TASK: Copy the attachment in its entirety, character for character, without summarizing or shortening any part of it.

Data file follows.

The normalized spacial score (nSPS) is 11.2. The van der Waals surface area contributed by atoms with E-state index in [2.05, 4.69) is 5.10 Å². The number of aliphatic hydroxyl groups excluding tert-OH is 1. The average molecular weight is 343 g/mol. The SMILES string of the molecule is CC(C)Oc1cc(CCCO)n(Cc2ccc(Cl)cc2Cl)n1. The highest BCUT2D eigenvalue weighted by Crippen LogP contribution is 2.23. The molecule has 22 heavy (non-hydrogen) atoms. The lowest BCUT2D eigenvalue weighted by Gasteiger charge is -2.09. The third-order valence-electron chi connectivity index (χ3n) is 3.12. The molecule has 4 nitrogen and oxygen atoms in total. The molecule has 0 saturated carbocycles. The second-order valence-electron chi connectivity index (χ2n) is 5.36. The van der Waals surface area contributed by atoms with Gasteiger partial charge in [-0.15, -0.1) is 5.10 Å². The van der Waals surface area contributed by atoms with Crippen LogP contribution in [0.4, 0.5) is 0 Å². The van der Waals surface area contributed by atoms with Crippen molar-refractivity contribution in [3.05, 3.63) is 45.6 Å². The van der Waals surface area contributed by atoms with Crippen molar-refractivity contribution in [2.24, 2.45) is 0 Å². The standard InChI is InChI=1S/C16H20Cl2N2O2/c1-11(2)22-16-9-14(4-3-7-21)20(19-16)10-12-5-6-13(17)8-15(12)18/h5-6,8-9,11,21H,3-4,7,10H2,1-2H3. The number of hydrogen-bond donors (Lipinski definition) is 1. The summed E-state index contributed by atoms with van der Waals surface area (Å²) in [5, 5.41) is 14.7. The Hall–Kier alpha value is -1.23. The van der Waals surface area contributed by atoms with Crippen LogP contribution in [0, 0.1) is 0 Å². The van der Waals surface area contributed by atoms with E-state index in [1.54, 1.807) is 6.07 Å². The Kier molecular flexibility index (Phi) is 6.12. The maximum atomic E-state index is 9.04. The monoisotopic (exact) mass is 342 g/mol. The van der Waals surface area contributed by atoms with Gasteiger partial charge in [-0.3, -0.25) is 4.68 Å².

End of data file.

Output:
The normalized spacial score (nSPS) is 11.2. The van der Waals surface area contributed by atoms with E-state index in [2.05, 4.69) is 5.10 Å². The number of aliphatic hydroxyl groups excluding tert-OH is 1. The average molecular weight is 343 g/mol. The SMILES string of the molecule is CC(C)Oc1cc(CCCO)n(Cc2ccc(Cl)cc2Cl)n1. The highest BCUT2D eigenvalue weighted by Crippen LogP contribution is 2.23. The molecule has 22 heavy (non-hydrogen) atoms. The lowest BCUT2D eigenvalue weighted by Gasteiger charge is -2.09. The third-order valence-electron chi connectivity index (χ3n) is 3.12. The molecule has 4 nitrogen and oxygen atoms in total. The molecule has 0 saturated carbocycles. The second-order valence-electron chi connectivity index (χ2n) is 5.36. The van der Waals surface area contributed by atoms with Gasteiger partial charge in [-0.15, -0.1) is 5.10 Å². The van der Waals surface area contributed by atoms with Crippen LogP contribution in [0.4, 0.5) is 0 Å². The van der Waals surface area contributed by atoms with Crippen molar-refractivity contribution in [3.05, 3.63) is 45.6 Å². The van der Waals surface area contributed by atoms with Crippen molar-refractivity contribution in [2.24, 2.45) is 0 Å². The standard InChI is InChI=1S/C16H20Cl2N2O2/c1-11(2)22-16-9-14(4-3-7-21)20(19-16)10-12-5-6-13(17)8-15(12)18/h5-6,8-9,11,21H,3-4,7,10H2,1-2H3. The number of hydrogen-bond donors (Lipinski definition) is 1. The summed E-state index contributed by atoms with van der Waals surface area (Å²) in [5, 5.41) is 14.7. The Hall–Kier alpha value is -1.23. The van der Waals surface area contributed by atoms with Crippen LogP contribution in [0, 0.1) is 0 Å². The van der Waals surface area contributed by atoms with E-state index in [1.54, 1.807) is 6.07 Å². The Kier molecular flexibility index (Phi) is 6.12. The maximum atomic E-state index is 9.04. The monoisotopic (exact) mass is 342 g/mol. The van der Waals surface area contributed by atoms with Gasteiger partial charge in [-0.3, -0.25) is 4.68 Å².